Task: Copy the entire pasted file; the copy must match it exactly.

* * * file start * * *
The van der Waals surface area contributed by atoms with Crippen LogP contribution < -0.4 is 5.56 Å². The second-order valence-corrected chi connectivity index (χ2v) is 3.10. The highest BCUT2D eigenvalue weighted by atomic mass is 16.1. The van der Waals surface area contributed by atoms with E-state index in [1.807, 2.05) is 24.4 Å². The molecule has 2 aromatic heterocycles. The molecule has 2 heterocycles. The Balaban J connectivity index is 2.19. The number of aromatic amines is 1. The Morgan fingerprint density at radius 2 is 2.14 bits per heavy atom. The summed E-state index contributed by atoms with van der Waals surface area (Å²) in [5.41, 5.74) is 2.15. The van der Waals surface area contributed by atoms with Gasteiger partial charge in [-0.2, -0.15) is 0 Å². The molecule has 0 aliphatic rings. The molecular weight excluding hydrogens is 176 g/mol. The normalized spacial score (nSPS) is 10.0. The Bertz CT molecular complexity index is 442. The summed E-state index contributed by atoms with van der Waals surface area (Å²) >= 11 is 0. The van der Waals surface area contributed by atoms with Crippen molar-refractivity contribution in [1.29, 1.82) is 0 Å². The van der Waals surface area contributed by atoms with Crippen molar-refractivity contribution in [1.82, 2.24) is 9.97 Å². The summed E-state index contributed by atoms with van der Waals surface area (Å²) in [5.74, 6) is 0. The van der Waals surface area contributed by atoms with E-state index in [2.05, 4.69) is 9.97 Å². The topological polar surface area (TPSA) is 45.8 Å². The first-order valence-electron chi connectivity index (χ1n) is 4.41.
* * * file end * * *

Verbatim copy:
The van der Waals surface area contributed by atoms with Crippen LogP contribution < -0.4 is 5.56 Å². The second-order valence-corrected chi connectivity index (χ2v) is 3.10. The highest BCUT2D eigenvalue weighted by atomic mass is 16.1. The van der Waals surface area contributed by atoms with E-state index in [1.807, 2.05) is 24.4 Å². The molecule has 2 aromatic heterocycles. The molecule has 2 heterocycles. The Balaban J connectivity index is 2.19. The number of aromatic amines is 1. The Morgan fingerprint density at radius 2 is 2.14 bits per heavy atom. The summed E-state index contributed by atoms with van der Waals surface area (Å²) in [5.41, 5.74) is 2.15. The van der Waals surface area contributed by atoms with Gasteiger partial charge in [-0.2, -0.15) is 0 Å². The molecule has 0 aliphatic rings. The molecular weight excluding hydrogens is 176 g/mol. The normalized spacial score (nSPS) is 10.0. The Bertz CT molecular complexity index is 442. The summed E-state index contributed by atoms with van der Waals surface area (Å²) >= 11 is 0. The van der Waals surface area contributed by atoms with Crippen molar-refractivity contribution in [1.29, 1.82) is 0 Å². The van der Waals surface area contributed by atoms with Crippen molar-refractivity contribution in [1.82, 2.24) is 9.97 Å². The summed E-state index contributed by atoms with van der Waals surface area (Å²) in [5.74, 6) is 0. The van der Waals surface area contributed by atoms with E-state index in [2.05, 4.69) is 9.97 Å². The topological polar surface area (TPSA) is 45.8 Å². The first-order valence-electron chi connectivity index (χ1n) is 4.41.